h. Notwithstanding the provisions of subsections a. and b. of this section, $1 shall be added to the amount of each fine and penalty imposed and collected under authority of any law for any violation of the provisions of Title 39 of the Revised Statutes or any other motor vehicle or traffic violation in this State and shall be forwarded by the person to whom the same are paid to the State Treasurer. The State Treasurer shall annually deposit those moneys so forwarded in the "New Jersey Brain Injury Research Fund" established pursuant to section 9 of P.L.2003, c.200 (C.52:9EE-9). The Administrative Office of the Courts may retain an amount equal to $475,000 from the moneys which it initially collects pursuant to this subsection, prior to depositing any moneys in the "New Jersey Brain Injury Research Fund," in order to meet the expenses associated with utilizing the Automated Traffic System Fund created pursuant to N.J.S.2B:12-30 to implement the provisions of this subsection and serve other statutory purposes.

    i. Notwithstanding the provisions of subsections a. and b. of this section, $8 shall be added to the amount of each fine and penalty imposed and collected under authority of any law for any violation of the provisions of Title 39 of the Revised Statutes or any other motor vehicle or traffic violation in this State and shall be forwarded by the person to whom the same are paid to the State Treasurer. The State Treasurer shall annually deposit those moneys so forwarded in the "Senior Citizen Safe Driving Health Centers Account." Except for the $3,000,000 appropriation pursuant to section 7 of P.L. , c. (C.           )( now before the Legislature as this bill), the Commissioner of Health and Senior Services shall distribute all monies available in the account to senior citizen safe driving health centers approved pursuant to section 9 of P.L. , c. (C. ) ( now before the Legislature as this bill). In order to comply with the provisions of Article VIII, Section II, paragraph 5 of the State Constitution, a municipal or county agency which forwards moneys to the State Treasurer pursuant to this subsection may retain an amount equal to 2% of the moneys which it collects pursuant to this subsection as compensation for its administrative costs associated with implementing the provisions of this subsection.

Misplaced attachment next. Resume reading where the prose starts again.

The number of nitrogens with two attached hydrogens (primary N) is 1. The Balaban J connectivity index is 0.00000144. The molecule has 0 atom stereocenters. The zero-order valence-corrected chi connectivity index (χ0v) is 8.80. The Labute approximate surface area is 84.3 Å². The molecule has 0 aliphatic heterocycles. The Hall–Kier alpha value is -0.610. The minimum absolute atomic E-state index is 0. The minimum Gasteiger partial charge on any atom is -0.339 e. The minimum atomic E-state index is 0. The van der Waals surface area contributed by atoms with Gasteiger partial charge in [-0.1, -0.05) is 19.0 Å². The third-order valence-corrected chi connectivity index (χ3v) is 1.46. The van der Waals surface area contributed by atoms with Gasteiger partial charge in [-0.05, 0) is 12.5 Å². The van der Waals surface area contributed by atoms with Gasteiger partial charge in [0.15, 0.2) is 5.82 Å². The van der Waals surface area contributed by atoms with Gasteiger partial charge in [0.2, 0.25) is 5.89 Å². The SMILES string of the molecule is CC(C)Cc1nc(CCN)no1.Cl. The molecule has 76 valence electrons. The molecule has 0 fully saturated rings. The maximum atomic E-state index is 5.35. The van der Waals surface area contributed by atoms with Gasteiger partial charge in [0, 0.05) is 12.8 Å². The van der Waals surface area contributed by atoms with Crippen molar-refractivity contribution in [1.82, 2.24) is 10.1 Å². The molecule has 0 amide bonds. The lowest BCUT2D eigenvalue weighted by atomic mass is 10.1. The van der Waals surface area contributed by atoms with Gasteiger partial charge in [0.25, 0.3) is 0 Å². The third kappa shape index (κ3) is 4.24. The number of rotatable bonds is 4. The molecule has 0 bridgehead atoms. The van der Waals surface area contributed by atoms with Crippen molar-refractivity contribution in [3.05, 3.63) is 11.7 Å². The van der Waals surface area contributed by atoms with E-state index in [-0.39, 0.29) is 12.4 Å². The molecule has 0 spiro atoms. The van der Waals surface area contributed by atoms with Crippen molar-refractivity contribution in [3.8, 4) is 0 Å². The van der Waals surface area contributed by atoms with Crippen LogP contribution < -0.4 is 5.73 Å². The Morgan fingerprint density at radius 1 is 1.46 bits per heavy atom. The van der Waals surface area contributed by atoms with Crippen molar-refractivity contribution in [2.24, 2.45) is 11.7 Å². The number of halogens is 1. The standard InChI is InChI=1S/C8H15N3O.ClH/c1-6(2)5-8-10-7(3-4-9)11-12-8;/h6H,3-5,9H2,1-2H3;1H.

(cf: P.L.2003, c.200, s.10)

 

    13. This act shall take effect immediately, except that sections 8 through 11 shall take effect on the 180th day following enactment.


STATEMENT

 

    This bill requires the Commissioner of Transportation to formulate a comprehensive action plan to assess the transportation needs and driving practices of senior citizen residents and to develop strategies to promote their safety and well-being while using the streets and highways of this State.